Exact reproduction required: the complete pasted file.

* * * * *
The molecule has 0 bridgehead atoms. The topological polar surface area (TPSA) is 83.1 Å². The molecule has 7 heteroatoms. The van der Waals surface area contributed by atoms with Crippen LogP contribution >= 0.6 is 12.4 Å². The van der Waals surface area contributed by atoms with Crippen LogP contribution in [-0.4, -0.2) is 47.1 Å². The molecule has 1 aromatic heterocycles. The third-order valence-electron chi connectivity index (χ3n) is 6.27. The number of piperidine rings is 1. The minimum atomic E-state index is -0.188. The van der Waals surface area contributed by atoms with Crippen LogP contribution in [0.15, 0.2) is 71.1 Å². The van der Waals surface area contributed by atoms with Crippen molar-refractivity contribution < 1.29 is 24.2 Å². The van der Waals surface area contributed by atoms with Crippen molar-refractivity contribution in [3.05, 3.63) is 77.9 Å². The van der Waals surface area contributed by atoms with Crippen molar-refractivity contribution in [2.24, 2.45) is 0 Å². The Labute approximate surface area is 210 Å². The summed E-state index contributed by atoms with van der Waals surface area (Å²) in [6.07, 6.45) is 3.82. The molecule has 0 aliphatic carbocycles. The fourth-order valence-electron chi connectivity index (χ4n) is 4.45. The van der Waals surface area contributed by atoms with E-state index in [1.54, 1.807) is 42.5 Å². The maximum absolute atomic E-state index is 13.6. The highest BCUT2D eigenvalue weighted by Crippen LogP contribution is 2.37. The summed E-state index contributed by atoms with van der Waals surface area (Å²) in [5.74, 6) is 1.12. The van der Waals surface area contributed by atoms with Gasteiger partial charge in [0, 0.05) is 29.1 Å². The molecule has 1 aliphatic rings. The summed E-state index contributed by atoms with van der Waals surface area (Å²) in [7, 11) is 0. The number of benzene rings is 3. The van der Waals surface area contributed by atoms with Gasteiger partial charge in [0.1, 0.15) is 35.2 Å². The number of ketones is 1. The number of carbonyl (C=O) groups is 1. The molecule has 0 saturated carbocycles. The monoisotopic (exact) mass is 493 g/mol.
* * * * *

The molecule has 0 bridgehead atoms. The topological polar surface area (TPSA) is 83.1 Å². The molecule has 7 heteroatoms. The van der Waals surface area contributed by atoms with Crippen LogP contribution >= 0.6 is 12.4 Å². The van der Waals surface area contributed by atoms with Crippen LogP contribution in [-0.4, -0.2) is 47.1 Å². The molecule has 1 aromatic heterocycles. The third-order valence-electron chi connectivity index (χ3n) is 6.27. The number of piperidine rings is 1. The minimum atomic E-state index is -0.188. The van der Waals surface area contributed by atoms with Crippen LogP contribution in [0.15, 0.2) is 71.1 Å². The van der Waals surface area contributed by atoms with Crippen molar-refractivity contribution < 1.29 is 24.2 Å². The van der Waals surface area contributed by atoms with Crippen molar-refractivity contribution in [3.05, 3.63) is 77.9 Å². The van der Waals surface area contributed by atoms with Crippen molar-refractivity contribution in [2.24, 2.45) is 0 Å². The Labute approximate surface area is 210 Å². The summed E-state index contributed by atoms with van der Waals surface area (Å²) in [6.07, 6.45) is 3.82. The molecule has 0 aliphatic carbocycles. The fourth-order valence-electron chi connectivity index (χ4n) is 4.45. The van der Waals surface area contributed by atoms with E-state index in [1.54, 1.807) is 42.5 Å². The maximum absolute atomic E-state index is 13.6. The highest BCUT2D eigenvalue weighted by Crippen LogP contribution is 2.37. The summed E-state index contributed by atoms with van der Waals surface area (Å²) in [5.74, 6) is 1.12. The van der Waals surface area contributed by atoms with Gasteiger partial charge in [0, 0.05) is 29.1 Å². The molecule has 1 aliphatic rings. The summed E-state index contributed by atoms with van der Waals surface area (Å²) in [7, 11) is 0. The number of benzene rings is 3. The van der Waals surface area contributed by atoms with Gasteiger partial charge in [0.1, 0.15) is 35.2 Å². The number of ketones is 1. The number of carbonyl (C=O) groups is 1. The molecule has 0 saturated carbocycles. The monoisotopic (exact) mass is 493 g/mol.